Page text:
- She is intelligent and headstrong.
- Socialization is important with the OES, who can become stubborn.
- Her distinctive, loud 'pot-casse' bark sounds like two pots clanging together.
- Her coat is challenging and its care time consuming.
Old English Sheepdogs are highly attached to their families and should live indoors with them. They are heavy droolers, so keeping a dedicated drool towel handy can minimize slippery messes around the house. The OES sheds moderately.
The OES enjoys going outside to play and train with her family, but shouldn't stay outside for very long on her own. The breed benefits from a large, well-secured yard for exercise, and does not make an ideal dog for apartment living. The Old English Sheepdog's shaggy coat picks up dirt, sticks, and burrs, so check it and brush it each time she returns from a romp outdoors.
A healthy Old English Sheepdog requires an hour or two of vigorous exercise every day.
The OES has the stamina to herd sheep through long days, so she won't tire out easily.
Activity distance rating
- Running Miles: The OES was bred for herding, which is more of a stop and start activity than running. However, a healthy Old English Sheepdog will run with you for two to three miles.
- Hiking Miles: Your OES can hike with you for five miles and more, if well conditioned. Her coat will pick up a lot of twigs and burrs in the woods, so thoroughly brush her when you return home.
Generally, this breed requires about 2½ to 4½ cups of good quality dry dog food each day, given in two feedings. This will vary, however, based upon your Sheepdog's activity level and age. Talk to your veterinarian about the optimal diet and quantity of food for your OES.
Old English Sheepdogs become destructive when left alone, even for short periods of time. They can also develop separation anxiety. It helps to crate train your OES and give her dog toys, so she'll stay comforted and busy if you step out for an hour or two. But if you must leave her for more than an hour or two, it's best to hire a dog sitter or enroll her in doggy daycare.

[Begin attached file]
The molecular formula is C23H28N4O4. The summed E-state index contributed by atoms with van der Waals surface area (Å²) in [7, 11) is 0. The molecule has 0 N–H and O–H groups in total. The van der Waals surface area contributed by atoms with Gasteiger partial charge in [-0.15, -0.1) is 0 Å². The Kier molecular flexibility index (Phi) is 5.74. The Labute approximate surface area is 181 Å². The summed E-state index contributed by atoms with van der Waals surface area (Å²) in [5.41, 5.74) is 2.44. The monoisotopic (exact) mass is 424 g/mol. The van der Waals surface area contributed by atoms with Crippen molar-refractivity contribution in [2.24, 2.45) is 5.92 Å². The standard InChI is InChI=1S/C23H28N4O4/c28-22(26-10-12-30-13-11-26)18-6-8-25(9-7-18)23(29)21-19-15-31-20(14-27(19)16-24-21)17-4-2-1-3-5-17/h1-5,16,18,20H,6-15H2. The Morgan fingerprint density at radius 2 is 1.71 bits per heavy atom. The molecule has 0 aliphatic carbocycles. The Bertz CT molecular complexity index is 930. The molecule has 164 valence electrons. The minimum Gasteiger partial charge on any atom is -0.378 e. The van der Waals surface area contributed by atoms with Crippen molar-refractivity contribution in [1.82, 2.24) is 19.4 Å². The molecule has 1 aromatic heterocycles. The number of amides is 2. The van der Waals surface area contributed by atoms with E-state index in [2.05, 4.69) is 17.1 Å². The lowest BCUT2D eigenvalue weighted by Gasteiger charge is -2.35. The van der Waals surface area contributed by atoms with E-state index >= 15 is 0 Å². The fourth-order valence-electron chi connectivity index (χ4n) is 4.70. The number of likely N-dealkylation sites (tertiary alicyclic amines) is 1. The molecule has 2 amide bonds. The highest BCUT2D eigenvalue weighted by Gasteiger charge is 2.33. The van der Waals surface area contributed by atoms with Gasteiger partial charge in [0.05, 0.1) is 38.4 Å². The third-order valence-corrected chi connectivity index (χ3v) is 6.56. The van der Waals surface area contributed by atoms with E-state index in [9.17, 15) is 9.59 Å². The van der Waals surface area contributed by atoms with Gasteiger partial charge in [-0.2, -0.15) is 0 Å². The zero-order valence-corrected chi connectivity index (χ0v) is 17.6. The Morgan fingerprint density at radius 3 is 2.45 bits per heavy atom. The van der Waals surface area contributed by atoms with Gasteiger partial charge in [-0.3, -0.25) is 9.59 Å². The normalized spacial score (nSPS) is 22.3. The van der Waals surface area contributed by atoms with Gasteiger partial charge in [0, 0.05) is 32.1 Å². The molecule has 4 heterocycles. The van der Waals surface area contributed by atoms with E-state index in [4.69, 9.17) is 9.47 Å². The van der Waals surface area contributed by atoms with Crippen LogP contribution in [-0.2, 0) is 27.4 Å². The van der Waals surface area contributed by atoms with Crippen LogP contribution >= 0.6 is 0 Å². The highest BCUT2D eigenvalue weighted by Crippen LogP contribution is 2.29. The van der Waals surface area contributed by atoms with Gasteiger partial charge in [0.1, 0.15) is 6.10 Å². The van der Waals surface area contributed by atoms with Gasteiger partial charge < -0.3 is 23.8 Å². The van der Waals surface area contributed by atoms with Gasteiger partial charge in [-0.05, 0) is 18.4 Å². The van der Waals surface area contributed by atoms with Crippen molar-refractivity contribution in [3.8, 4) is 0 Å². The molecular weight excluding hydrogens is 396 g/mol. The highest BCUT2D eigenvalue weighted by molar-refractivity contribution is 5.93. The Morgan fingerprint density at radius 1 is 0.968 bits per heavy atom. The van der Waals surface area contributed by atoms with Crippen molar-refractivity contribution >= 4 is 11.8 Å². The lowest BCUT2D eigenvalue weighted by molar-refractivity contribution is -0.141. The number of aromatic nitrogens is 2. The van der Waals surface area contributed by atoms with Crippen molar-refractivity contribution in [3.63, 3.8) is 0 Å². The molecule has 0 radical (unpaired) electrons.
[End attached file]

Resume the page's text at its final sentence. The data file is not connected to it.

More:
Health and Grooming
To prevent matting, brush your Old English Sheepdog's shaggy coat every day. Be sure to brush down to the base of the fur, which prevents dense mats that can cause skin problems. If the hair around her mouth turns a yellow color from food or drooling, wash it with a gentle, dog-safe cleanser. A bath every month or two will keep her coat clean and healthy. Clean your OES's ears with a gentle, dog-friendly cleanser to prevent dirt buildup that can cause infections. Brush her teeth several times a week, and trim her nails every month or so to prevent cracking.
Common Health Issues
Old English Sheepdogs may present some breed-specific health concerns, including:
- Progressive retinal atrophy
- Retinal detachment
- Canine hip dysplasia
- Gastric torsion
You can minimize serious health concerns in an Old English Sheepdog by purchasing from a reputable breeder who engages in responsible breeding practices, and through screening for common diseases and conditions.
OESs are smart and learn the basic commands with ease, but they're so exuberant when young, they may not pay attention in class. Patience and consistency will be rewarded with a well-mannered OES.
Agility training and dog sports are the perfect way to keep your OES in good physical and mental condition. Playing with her people is this dog's favorite pastime, and the training keeps the smart OES mentally challenged.
Sporting Dog Training
Old English Sheepdogs are herding dogs and don't make natural hunting dogs.
No. Old English Sheepdogs are heavy shedders and, as a result, release pet dander into your home. Dander is the cause of most pet-related allergies.
Yes, Old English Sheepdogs are born with long tails that are heavily feathered. The AKC breed standard calls for a bobbed tail, in which case the tail is docked when puppies are three or four days old. Increasingly, people are opting to leave the OES's fluffy tail intact so they can see it wag.
Old English Sheepdogs can learn to swim, but whether they want to is up to the individual dog. Introduce your OES to the water slowly and don't force her to be a water dog if it's not in her nature.